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Originally published January 2, 2009 at 12:00 AM | Page modified January 2, 2009 at 8:20 AM

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Retail Report

Patent attorney behind OraHealth's treatment for dry mouth

For two decades, patent attorney Jeff Haley helped other people start companies. A lifelong inventor, Haley held patents in his name but nothing worth launching a company until 2001.

Seattle Times business reporters

For two decades, patent attorney Jeff Haley helped other people start companies. A lifelong inventor, Haley held patents in his name but nothing worth launching a company until 2001.

That's when his passion for inventing collided with his training as a chemist to solve his aggravating canker-sore problem.

The medicine — licorice-root extract — is not as exciting as the vehicle that delivers it, a little patch that people place over the sore. Its adhesive is strong enough that it will not slip off but gentle enough that it does not irritate lips and gums.

Called CankerMelts, they have been sold at and Bartell Drugs since 2004, and are now available at Longs Drugs and Rite Aid stores. Walgreens, the nation's largest drugstore chain, plans to start carrying them this year. The product costs $6.99 to $7.99 for 12 discs.

Sales have gone so well that Haley, who sank $700,000 of his own money into the startup, retired in 2006 from the Bellevue law firm he co-founded and has raised $1 million from investors. In the next two months, he hopes to raise another $1.5 million for OraHealth, his new company that has seven other employees and a factory in Factoria.

Haley is on a streak. With the mouth-adhesive discs, which can be set to release medicine over time, he figures the possibilities abound, and he is tackling each one in order of speed to market and potential profits. He is saving prescription drugs, for example, until he has exhausted over-the-counter applications.

Next up: XyliMelts for dry mouth. They are for people who take medication or have disorders that cause dry mouth, which can cause discomfort and lot of cavities.

XyliMelts also come in handy if you do a lot of public speaking or go on the occasional bender.

Why not just drink water? "If you drink enough water, you can rehydrate. But if you put one disc in each cheek, you solve the dry-mouth problem before you go to sleep."

XyliMelts went on the market in November but are sold only online for now.

Haley uses the mouth adhesive for XyliMelts Mints, too. They adhere to your cheeks so you can eat, sleep or play sports while they work, and no one sees you sucking on a breath mint.

Most of the money Haley raises goes toward marketing, he said. "We can stop spending money on marketing at any time and break even."


His plans are bigger. He wants to sell OraHealth when revenues reach $50 million to $100 million, which he hopes will be in the next three to five years. In 2008, sales from CankerMelts were below $1 million, but they are growing fast and will be augmented this year by XyliMelt sales.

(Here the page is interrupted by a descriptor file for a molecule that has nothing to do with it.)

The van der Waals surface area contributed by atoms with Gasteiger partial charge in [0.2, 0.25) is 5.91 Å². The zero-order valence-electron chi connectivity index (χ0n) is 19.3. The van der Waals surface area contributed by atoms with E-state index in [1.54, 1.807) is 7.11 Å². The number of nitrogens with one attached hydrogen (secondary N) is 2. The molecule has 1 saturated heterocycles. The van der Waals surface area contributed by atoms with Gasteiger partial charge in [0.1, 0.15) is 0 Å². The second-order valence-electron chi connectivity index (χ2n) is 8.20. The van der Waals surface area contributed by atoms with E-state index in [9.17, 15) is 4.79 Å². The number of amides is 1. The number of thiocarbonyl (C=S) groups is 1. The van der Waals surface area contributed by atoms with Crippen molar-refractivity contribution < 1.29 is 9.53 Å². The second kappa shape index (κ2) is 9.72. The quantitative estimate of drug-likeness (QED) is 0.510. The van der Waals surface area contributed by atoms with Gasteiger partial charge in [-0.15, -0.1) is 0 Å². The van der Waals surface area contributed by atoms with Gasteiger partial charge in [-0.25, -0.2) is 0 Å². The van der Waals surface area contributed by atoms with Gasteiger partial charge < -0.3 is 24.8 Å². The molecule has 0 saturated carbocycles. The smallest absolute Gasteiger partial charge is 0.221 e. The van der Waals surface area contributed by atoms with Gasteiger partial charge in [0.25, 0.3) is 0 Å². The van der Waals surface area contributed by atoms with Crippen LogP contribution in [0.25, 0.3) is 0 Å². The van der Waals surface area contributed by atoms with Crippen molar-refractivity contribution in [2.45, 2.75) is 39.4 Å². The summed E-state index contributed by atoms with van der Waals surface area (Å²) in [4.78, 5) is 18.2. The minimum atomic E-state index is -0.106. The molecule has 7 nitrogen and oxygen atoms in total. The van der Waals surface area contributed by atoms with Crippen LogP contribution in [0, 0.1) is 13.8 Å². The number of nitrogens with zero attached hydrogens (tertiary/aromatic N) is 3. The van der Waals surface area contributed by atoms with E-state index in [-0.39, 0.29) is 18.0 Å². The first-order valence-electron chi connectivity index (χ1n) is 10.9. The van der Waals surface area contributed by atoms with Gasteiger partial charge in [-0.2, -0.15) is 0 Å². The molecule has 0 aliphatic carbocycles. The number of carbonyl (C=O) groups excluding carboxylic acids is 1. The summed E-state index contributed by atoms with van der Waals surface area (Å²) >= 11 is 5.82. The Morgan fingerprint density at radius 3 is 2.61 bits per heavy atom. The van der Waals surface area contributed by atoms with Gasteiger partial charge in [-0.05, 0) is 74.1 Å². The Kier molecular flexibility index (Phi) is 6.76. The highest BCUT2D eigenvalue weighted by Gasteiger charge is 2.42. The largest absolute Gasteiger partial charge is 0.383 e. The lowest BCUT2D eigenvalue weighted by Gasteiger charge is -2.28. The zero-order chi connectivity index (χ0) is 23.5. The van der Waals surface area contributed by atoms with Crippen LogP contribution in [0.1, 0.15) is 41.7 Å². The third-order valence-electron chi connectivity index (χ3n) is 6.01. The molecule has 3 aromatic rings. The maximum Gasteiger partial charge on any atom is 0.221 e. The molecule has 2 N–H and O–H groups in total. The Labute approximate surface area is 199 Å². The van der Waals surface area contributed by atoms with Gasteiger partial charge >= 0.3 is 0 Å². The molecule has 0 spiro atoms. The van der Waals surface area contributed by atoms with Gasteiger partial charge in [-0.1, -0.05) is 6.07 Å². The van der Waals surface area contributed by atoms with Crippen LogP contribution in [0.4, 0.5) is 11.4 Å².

Haley's dream of selling has been stoked by the big dollars fetched by other mouth-product companies, including Church & Dwight's recent $380 million acquisition of Orajel and GlaxoSmithKline's $170 million acquisition of Biotene, which makes popular products for dry mouth.

Meanwhile, he continues to dabble with other inventions. At a patent auction this fall, Haley was paid $100,000 for authentication technology for cellphones that he invented in 2001.

"I sold it cheap," he said. "That [$100,000] gave me more than $3,000 an hour for my time."

— Melissa Allison


Men's clothing store The Industry has moved from Fremont to Sixth Avenue near Olive Way in downtown Seattle, taking space previously occupied by Running Wild Spirit. Founded three years ago by friends Angela Kantanto and Megan Stokke, The Industry features a denim bar with 22 styles of jeans ranging in price from $79.50 to $289.50. — AM

The Specialty Coffee Association of America is holding its Northwest barista competition Jan. 9-11 at the Temple Theatre in Tacoma. The last Northwest regional winner was Billy Wilson from The Albina Press in Portland. Maki Campbell, of Zoka Coffee Roaster & Tea in Seattle, came in second. — MA

Nordstrom reports that its Ultimate Gift Collection generated interest, but no sales, this past holiday shopping season. A first for the Seattle-based retailer, the collection offered a portrait session with celebrity photographer Sam Jones ($50,000), a custom couch designed by Tory Burch ($15,000) and a personalized painting by Ruben Toledo ($200,000).

"It could have been the tough (economic) environment, or it could have been that customers were not looking to us for these types of items," said Nordstrom spokeswoman Brooke White. "We feel good that we tried something new, but we're not sure we'll do it again at this point." — AM

Less than two years after Dry Fly Distilling in Spokane revived the art of liquor distilling in Washington, it is hiring its first employee (Patrick Donovan as "distologist"), releasing the first bottle of whiskey ever (legally) produced for sale in Washington and launching Distillery School for people who want to learn how to start a distillery. Classes already are booked into March. Dry Fly charges $500 for two-day classes and $1,500 for a week. — MA

Retail Report appears Fridays. Melissa Allison covers the food and beverage industry. She can be reached at 206-464-3312 or Amy Martinez covers goods, services and online retail. She can be reached at 206-464-2923 or

Copyright © 2009 The Seattle Times Company

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Retail Report is a look at the trends, issues and people who makeup the dynamic and versatile retail sector throughout the Puget Sound region. Every Friday with Melissa Allison and Amy Martinez. Send tips or comments to or

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